The governments of Canada and Ontario are funding three new initiatives to support and promote mental health in Ontario’s farming and rural communities.

The initiatives are designed to improve the mental health services available to Ontario’s agricultural sector and help ensure farmers, their families and their employees have additional places to turn when help is needed, the government says.

A total of $430,000 will go towards:

  • A survey on farmer mental health and agricultural literacy of mental health professionals: Dr. Andria Jones-Bitton (Ontario Veterinary College, University of Guelph) will conduct a targeted survey to better understand the current state of farmers’ mental health in Ontario and Dr. Briana Hagan will consult with agricultural and mental health professionals to develop an agriculture literacy program and information for a mental health care audience. This project will help mental health care providers improve the delivery of mental health services to the farming community and tailor these services to the unique needs of the community.
  • Community and workplace supports for the mental health of international agricultural workers in Ontario: Occupational Health Clinics for Ontario Workers (OHCOW) will research existing mental health services and supports that are tailored to needs of international agricultural workers employed on Ontario farms and recommend strategies to improve mental health and well-being services and psychosocial supports available to agri-food workers.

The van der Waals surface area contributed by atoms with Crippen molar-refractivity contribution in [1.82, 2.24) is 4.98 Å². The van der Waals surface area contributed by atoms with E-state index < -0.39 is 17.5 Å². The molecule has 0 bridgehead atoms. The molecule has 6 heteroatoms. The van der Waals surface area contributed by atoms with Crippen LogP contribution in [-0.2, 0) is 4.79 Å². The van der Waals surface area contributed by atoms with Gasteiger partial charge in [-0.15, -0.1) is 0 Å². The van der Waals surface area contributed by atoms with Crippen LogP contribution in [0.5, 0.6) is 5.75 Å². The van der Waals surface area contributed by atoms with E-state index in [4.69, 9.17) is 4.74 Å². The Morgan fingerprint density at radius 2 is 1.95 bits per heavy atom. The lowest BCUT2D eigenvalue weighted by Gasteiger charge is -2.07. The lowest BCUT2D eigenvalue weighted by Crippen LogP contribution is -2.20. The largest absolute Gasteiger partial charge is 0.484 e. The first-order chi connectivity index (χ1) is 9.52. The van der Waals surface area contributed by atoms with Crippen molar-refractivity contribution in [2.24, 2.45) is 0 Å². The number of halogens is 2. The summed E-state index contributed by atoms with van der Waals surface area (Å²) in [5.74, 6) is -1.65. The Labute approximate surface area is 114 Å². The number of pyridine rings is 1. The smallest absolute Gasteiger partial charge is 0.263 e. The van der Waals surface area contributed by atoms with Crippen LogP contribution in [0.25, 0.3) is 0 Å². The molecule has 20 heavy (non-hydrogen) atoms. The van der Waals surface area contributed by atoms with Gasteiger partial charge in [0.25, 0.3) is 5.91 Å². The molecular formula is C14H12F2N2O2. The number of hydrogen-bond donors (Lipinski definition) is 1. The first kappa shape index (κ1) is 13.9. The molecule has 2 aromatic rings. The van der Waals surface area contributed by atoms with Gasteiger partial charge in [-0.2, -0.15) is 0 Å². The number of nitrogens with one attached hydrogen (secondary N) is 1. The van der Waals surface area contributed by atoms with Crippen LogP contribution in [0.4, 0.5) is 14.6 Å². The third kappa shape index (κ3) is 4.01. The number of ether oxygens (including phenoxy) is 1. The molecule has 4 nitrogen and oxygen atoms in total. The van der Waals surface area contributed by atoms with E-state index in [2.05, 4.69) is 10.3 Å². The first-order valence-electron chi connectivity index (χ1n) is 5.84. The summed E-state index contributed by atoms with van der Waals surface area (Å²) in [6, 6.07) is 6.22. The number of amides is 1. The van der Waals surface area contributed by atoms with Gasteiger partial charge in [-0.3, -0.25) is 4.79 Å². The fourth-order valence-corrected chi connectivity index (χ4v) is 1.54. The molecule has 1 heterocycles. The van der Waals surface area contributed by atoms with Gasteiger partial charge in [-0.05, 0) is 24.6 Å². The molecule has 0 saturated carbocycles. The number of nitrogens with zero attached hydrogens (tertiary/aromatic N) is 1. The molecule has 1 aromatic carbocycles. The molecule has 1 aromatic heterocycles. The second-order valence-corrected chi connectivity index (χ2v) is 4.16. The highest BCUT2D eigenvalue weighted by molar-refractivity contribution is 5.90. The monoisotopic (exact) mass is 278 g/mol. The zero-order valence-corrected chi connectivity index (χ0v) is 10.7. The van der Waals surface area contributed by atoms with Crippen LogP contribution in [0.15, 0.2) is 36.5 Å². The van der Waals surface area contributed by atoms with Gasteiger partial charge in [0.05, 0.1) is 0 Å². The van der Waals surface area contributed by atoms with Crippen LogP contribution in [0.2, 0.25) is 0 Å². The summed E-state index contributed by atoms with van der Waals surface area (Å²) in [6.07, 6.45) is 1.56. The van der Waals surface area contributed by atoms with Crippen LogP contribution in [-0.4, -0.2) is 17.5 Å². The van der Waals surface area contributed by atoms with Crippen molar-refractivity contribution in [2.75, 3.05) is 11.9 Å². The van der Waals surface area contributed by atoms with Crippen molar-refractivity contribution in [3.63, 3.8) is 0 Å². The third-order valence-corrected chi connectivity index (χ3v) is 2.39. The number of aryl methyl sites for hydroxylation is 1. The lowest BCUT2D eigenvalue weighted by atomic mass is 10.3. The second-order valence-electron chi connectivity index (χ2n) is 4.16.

• A survey on mental health impacts of disruptive events in rural Ontario: Dr. Leith Deacon (School of Environmental Design and Rural Development, University of Guelph) will collect community data on challenges and experiences faced by vulnerable populations and highlight successful initiatives in rural communities to make recommendations on ways to support the development of appropriate response plans for COVID-19 and future disruptive events.

In spring 2021, the Ministers of Agriculture, Food and Rural Affairs and Mental Health and Addictions held a roundtable to discuss key challenges to farmers’ access to mental health services. Participants cited the main challenges faced by farmers and rural communities include lack of access to mental health services in their communities, the lack of understanding of agricultural literacy by mental health providers, ongoing stigma around mental health issues, significant costs for existing resources, and the need for more emphasis on prevention.

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